[4] See Chapter 4 §D a. For the stage of growth that determines the shemitah sanctity of these flowers, see Chapter 5 §D: for annual flowers, the determining stage is harvest, while perennial flowers, the determining stage is the appearance of the bud of the flower.

[5] The sefichin prohibition does not apply to anything that has shemitah sanctity. It is possible to be lenient since the sefichin prohibition only applies to edible food:

for example, a plant grown for animal fodder has shemitah sanctity, but is not subject to the sefichin prohibition. See Chapter 7§B,d.

[6] The sefichin prohibition does not apply to them since they are perennials. Neither do they have shemitah sanctity since they are not meant to be eaten or grown for their fragrance.

 Rambam (1:12) writes that if one planted a tree during shemitah, whether intentionally or unintentionally, is fined by uprooting the tree. The Acharonim disagree whether the produce is permitted to eat or not (following orlah years). If one planted vegetables, the Acharonim disagree whether they should be uprooted or not (see Rambam 4:15). According to some opinions, non-fruit trees planted during shemitah should be uprooted. What follows is that it is improper to purchase saplings planted in a forbidden fashion during shemitah. See Shabbat Ha'aretz 1:12, n. 5. See Rabbi Ehud Ahituv, "Buying flowers and saplings and trees during the eighth year," Torah VeHa'aretz VIII (5768).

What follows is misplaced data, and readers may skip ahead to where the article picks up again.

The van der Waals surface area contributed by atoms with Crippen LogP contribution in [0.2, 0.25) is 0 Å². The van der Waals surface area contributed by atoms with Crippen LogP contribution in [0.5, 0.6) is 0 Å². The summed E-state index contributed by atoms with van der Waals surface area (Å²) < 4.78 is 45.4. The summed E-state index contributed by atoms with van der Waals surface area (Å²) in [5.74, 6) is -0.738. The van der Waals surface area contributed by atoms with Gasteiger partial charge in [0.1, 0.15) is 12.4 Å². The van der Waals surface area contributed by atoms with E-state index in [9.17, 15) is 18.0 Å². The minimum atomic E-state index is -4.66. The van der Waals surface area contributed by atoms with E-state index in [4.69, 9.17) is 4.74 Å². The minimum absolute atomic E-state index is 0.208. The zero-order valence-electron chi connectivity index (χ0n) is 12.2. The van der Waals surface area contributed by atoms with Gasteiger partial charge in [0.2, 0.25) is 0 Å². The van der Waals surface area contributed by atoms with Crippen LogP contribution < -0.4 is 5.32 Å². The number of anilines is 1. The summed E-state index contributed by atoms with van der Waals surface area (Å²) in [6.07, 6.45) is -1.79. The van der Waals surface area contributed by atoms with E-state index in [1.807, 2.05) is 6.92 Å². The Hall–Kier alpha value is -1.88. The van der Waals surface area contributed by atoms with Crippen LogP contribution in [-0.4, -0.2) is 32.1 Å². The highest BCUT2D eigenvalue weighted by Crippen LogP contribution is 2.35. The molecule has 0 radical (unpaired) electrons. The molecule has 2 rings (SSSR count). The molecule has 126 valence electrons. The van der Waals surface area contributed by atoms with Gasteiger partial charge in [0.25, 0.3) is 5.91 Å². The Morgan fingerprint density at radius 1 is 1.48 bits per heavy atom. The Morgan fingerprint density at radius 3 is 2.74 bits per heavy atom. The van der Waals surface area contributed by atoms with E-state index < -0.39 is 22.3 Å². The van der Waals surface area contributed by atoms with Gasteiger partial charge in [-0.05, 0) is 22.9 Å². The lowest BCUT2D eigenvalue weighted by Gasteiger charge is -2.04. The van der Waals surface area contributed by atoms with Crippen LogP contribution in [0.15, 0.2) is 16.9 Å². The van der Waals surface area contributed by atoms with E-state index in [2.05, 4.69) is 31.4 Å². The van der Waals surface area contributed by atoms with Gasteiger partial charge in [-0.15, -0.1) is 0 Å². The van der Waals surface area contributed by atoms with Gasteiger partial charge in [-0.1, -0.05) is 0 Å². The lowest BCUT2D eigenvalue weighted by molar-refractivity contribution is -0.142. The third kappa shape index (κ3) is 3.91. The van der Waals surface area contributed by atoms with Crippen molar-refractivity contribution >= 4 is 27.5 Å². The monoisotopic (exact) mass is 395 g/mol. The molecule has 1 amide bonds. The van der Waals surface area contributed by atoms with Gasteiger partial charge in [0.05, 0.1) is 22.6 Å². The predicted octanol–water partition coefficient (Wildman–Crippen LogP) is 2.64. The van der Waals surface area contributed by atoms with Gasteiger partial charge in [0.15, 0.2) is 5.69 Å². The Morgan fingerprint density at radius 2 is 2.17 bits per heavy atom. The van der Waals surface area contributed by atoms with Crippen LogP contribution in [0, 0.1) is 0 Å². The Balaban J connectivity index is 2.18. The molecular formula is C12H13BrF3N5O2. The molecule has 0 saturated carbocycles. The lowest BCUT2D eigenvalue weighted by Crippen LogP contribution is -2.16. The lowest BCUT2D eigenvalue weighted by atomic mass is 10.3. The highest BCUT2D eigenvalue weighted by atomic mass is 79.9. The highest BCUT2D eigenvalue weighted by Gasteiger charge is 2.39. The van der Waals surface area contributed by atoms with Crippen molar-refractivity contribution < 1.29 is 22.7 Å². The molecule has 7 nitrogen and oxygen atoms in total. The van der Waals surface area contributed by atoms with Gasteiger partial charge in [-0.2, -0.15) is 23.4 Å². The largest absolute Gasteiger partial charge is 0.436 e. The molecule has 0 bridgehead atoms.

[8] This is called havla'ah, see above Chapter 9 §A.5. Optimally, one should purchase another plant devoid of shemitah sanctity and pay for both of them together. If needed, one can be lenient and tell the store owner that the payment is for the planter and the growing medium and not for the plant.

[9] This is the ruling of Rabbi S.Z. Auerbach, Minchat Shlomo §41:3; Mipri Ha'aretz I, p. 9, since it is obvious that there is no intention to work the land; this land is not designated for work, and is considered just like any non-agricultural act that are permitted, see Chapter 1 §F.1.

[10] Betzet Hashanah p. 48 §2,7 and n. 19–21. This is the ruling of Rabbi Mordechai Eliahu.